I, too, was hoping to see some reference to Daimler reappearing on a rebodied version of the current Jaguar XJ in order to take the company’s presence onwards and upwards, to compete with something like the Bentley Continental GT (albeit as a four-door saloon, not two-door Coupe).

    I believe the current strategy is to work more with the current active brands such as Jaguar and Land Rover and also make more of the Range Rover brand (just don’t let it be to detriment of there not being another Land Rover Discovery!!!).

    As for Daimler and potentially Rover as well, there may be the possibility to do something that is appropriately fitting for these brands, as and when market conditions allow and the company has continued to sustain its current level of profitability.

  5. Jag needs a compact saloon desperately to take the fight to the fleets of 320d and A4 TDis that litter business parks and outside lanes.

    Why the XF US-only? Might be a good competitor for the like of the 6-series.

    A compact hatch might do well, with BMW and Audi producing 1 series and A1 and making a mint out of it.

    As for Daimler, a shame it couldn’t be used for a halo model, to compete with RR/Maybach. A successor to the DS420.

  6. Why the XF coupe only for the US? Surely the success of the Audi A5 demonstrates that there is a market for it here. They could save some money by only offering it in the popular ‘regional buyer for a supermarket chain white’.

  7. WOW – reprinted direct from a press release, from some that doesnt really know a lot about how Jaguar are operating – the XFC and XFW will be available worldwide, the XF-Rs will be available properly next gen version.

    The XT is currently undergoing internal shakedowns and will be available in a number of body styles, the CX will be available initially in one style the Daimler brand could return in a very luxurious car, like a Rolls/Bentley competitor, but with teh economic downturn, this is looking less likely at present.

    Watch this space for more new models including another RR model within the next 12 months……

  8. @JagBoy:

    How much of this would have come from a press release issued by Jaguar Cars Ltd?

    The company might have greater reason to be optimistic about the future, but not even Jaguar would issue details about all its future models. Especially as they are still playing catch-up to at least three blue-chip premium marques who currently provide offerings that would compete with all of these speculated new models from Jaguar.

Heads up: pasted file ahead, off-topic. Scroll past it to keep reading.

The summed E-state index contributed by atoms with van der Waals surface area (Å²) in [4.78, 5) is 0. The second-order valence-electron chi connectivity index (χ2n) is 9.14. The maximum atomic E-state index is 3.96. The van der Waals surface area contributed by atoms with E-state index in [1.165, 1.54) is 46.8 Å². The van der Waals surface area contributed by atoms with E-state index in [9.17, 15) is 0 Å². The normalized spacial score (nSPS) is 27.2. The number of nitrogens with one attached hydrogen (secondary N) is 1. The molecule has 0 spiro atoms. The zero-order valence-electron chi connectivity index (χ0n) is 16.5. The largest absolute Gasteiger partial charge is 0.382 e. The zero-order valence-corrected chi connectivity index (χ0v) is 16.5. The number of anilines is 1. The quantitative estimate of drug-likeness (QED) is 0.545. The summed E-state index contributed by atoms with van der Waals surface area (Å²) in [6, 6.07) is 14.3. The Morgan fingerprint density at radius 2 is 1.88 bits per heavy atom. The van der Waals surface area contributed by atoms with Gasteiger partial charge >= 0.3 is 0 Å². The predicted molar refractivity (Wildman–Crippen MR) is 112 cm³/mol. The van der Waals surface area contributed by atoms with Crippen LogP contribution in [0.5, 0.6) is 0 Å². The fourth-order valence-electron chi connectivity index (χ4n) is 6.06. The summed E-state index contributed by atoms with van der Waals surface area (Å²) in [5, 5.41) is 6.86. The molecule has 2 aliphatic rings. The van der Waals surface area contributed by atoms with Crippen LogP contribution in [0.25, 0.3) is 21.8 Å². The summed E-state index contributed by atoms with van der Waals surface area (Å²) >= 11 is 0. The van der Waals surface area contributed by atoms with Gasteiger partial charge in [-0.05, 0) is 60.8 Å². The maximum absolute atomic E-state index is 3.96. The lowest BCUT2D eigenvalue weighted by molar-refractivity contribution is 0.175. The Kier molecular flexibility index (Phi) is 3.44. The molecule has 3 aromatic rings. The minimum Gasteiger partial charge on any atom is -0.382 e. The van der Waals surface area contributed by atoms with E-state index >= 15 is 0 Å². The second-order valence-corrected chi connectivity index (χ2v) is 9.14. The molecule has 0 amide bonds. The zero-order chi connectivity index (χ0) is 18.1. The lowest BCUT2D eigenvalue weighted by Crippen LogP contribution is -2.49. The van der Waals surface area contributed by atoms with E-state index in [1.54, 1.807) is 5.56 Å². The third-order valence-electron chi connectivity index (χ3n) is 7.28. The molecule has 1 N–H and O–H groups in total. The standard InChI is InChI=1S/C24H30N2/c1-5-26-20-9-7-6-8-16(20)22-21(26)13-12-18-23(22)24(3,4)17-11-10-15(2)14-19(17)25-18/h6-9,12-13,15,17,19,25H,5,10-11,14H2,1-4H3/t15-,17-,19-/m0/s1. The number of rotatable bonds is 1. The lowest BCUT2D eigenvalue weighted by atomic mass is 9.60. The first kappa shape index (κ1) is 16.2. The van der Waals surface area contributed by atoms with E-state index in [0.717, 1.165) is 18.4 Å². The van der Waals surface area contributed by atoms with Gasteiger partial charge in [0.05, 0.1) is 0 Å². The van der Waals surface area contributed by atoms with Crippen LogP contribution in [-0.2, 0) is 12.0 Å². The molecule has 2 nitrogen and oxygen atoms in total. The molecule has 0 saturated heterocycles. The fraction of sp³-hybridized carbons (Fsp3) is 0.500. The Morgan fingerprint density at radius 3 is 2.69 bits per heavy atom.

9. “IIRC, was it not something to do with DaimlerChrysler AG becoming just Daimler AG once again?”

    Well it obviously avoids confusion, the original Daimler UK companies licence to build and sell Daimler branded cars is the reason we see Mercedes-Benz branded cars and not Daimler-Benz. Because Daimler-Benz AG were unable to sell Daimler branded cars within British Territory (at that time covering most of the world!)

    I think the main reason is just rationalisation of brands, they’re concentrating on a couple of brands. Rather than the mess that was BL having several different brands for the same basic car. I doubt we will ‘ever’ see Rover used on cars again, Daimler is a possibility with ultra high end cars, but the Rolls-Royce/Maybach market is very very niche. The last Daimlers i remember seeing on the road were owned by the co-op….. not a good image!

  10. How much of this would have come from a press release issued by Jaguar Cars Ltd?

    none of it… it was an Automotive piece of speculation

  11. Thanks for the replies I did wonder if Daimler AG had the ability to stop Jaguar using the name and that was the reason.

  12. I am quite excited about the XF Wagon.

    I want to like the XF. I think I should have bought the XF instead of the C6. However, the XF has one major problem from my perspective…

    The XJ is SO gorgeous inside.

    I guess I have to wait until I can afford all three. XK DHC, XF-W and XJ V8.

  13. For years Daimlers have merely been badge engineered Jaguars. It really screamed out for the same treatment Mercedes did with the Maybach name (albeit manufacturing a limousine that is actually desirable and attractive). However they don’t have the money to do this. Yet. A replacement for the DS420 would be great. I am fed up with seeing hearses and associated limousines based upon Vauxhall Carltons or Holden Statesmen!

  14. It would be nice to think that Daimler could return as a ultra high end marque to compete with Rolls Royce. It would take a massive amount of investment to achieve and in the current economic climate I doubt if anything will happen at the moment.